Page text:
NY Governor Andrew Cuomo unveiled an ambitious plan to strengthen the state's bridges and tunnels as well as enhance their beauty yesterday, releasing a proposal called, "Reimagining New York's Crossings." Among the ideas: Replacing toll plazas with dramatic "veils" and chainmail "wave" structures, adding storm and earthquake protections, and illuminating bridges. Cuomo said, "Our crossings are all across the metropolitan area and we want to improve them in five ways—reduce the traffic, enhance the security, hardening and remediation, conservation and public art."

The most dazzling renderings were for the bridge illumination initiative; during the presentation Cuomo pointed to bridges around the world that have been beautified with LED lighting. "Our bridges are some of the most beautiful on the globe, just structurally. If they were illuminated, they could be breathtaking, and I believe they could be an international tourist attraction," he said. Cuomo asserted that the Bay Bridge lighting in San Francisco contributed to $100 million in economic activity. The governor also released a video, which, at 1:40, possibly jinxed a certain baseball team:

He said:

Our theme will be “The City that Never Sleeps.” They’ll be illuminated from dusk to dawn and just imagine the possibilities when you illuminate all of those crossings, they can all be choreographed, they can all be synchronized, they can all be the same color, they can operate in series—I mean, it is really limitless. We’re going to be adding the Port Authority George Washington Bridge, which is one of the magnificent bridges on the planet, and that will also be coordinated with the rest of the MTA bridges.

We can also coordinate with the buildings that are now lit and illuminate other buildings but the Empire State Building, the Freedom Tower—they are lit, they have this capacity, and we can coordinate with them because we need to do the work so the point is to actually do it right, and let’s do it the New York way and let’s lead.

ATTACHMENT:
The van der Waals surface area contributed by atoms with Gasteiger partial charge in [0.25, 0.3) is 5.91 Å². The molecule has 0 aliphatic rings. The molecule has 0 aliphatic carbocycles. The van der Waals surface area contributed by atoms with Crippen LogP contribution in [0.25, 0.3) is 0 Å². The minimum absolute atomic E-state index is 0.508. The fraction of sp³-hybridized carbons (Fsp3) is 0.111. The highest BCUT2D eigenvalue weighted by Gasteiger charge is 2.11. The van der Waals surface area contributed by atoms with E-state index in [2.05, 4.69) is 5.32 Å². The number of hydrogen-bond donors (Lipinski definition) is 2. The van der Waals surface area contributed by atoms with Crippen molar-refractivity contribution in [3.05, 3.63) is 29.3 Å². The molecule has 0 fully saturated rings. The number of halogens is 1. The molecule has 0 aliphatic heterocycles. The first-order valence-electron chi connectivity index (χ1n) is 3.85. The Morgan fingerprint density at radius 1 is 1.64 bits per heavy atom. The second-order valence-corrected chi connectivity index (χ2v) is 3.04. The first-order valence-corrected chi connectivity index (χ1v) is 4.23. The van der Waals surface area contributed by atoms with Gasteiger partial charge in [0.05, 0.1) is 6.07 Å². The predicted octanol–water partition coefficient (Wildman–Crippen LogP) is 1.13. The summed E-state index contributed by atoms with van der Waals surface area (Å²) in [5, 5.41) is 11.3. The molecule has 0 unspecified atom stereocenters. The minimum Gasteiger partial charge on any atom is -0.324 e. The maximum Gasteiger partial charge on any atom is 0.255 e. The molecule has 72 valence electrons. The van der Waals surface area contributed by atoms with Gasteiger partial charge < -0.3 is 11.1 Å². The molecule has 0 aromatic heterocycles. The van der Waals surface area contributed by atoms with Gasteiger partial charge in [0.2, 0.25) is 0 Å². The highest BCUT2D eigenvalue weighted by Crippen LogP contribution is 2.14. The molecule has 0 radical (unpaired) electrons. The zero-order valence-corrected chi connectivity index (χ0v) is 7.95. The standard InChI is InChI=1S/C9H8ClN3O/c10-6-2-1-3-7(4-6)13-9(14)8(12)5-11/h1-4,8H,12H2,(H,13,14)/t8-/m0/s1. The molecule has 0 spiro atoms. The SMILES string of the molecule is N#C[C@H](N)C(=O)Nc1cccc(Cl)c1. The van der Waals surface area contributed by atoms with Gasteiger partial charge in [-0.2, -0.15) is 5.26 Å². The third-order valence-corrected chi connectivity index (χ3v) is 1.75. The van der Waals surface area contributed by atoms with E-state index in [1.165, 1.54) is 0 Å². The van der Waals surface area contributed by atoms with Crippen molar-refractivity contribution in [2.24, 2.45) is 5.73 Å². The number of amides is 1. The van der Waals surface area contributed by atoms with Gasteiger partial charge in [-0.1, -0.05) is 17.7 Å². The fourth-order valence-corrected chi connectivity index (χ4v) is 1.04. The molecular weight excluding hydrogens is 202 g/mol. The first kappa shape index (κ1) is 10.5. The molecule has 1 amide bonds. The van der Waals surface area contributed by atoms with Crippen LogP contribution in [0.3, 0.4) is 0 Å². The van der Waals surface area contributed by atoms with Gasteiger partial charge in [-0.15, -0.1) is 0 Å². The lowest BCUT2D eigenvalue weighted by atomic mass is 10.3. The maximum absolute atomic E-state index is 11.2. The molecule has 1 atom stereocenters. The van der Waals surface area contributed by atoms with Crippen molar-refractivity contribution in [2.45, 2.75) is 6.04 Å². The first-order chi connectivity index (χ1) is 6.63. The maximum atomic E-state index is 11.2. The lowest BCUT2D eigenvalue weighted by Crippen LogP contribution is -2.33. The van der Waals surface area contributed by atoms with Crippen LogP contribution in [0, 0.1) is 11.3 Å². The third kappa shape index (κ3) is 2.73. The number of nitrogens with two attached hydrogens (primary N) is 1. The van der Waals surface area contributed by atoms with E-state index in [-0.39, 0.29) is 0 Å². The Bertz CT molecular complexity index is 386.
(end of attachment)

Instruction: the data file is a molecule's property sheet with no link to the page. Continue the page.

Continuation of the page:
The other big change will be the move to cashless tolls. EZ Pass users will pay their usual way while non-EX Pass drivers will get bills in the mail (photos of their license plates will be taken). Cuomo told the audience, "No more toll booths. No more stopping. We're projecting it'll save commuters 21 hours of drive time every year."

From Governor Cuomo's presentation

The NY Times reports: "In addition, eliminating tollbooth delays will conserve about one million gallons of fuel and save $2.3 million each year... AAA analyzed city toll data and found that on Labor Day, the use of cash tolls increased by 34 percent... leading to worse traffic and pollution."

New structures, called "veils," will also house and shield security equipment and cars. Cuomo described other components of the plan (you can see the press release here and read the presentation below), which include adding seismic retrofits of infrastructure built 50 years ago and tunnel barriers. Of Hurricanes Sandy and Irene, he said, "Our preparation was for a 100-year flood. It was not enough. It turned our tunnels into what looked like the canals of Venice underground. A gondola going down that canal would be fine, but we now need to redo our crossings for a 500-year flood scenario, and that means having barriers to block floodwater from entering the tunnels in the first place when the water gets that high."

The plan will cost about $500 million from the MTA's capital budget; Cuomo explained there would also be "$37 million annually for the security, which, I will defend that investment any day of the week. $100 million for the resiliency measures, which is federal money that comes from the Storm Recovery Funds, and the seismic measures are being paid for from the Structural Rehabilitation Fund. This is not a proposal. This is not an idea. This is not 'I think we could do this. I think it would be nice.' The funding is secured. Tom Prendergast has it in his back pocket. I know he does, and implementation is already underway. Many of the contractors have already been selected, and much of the work is already moving. So, this is going to be a reality."

Governor Cuomo's presentation about MTA Crossings by Jen Chung on Scribd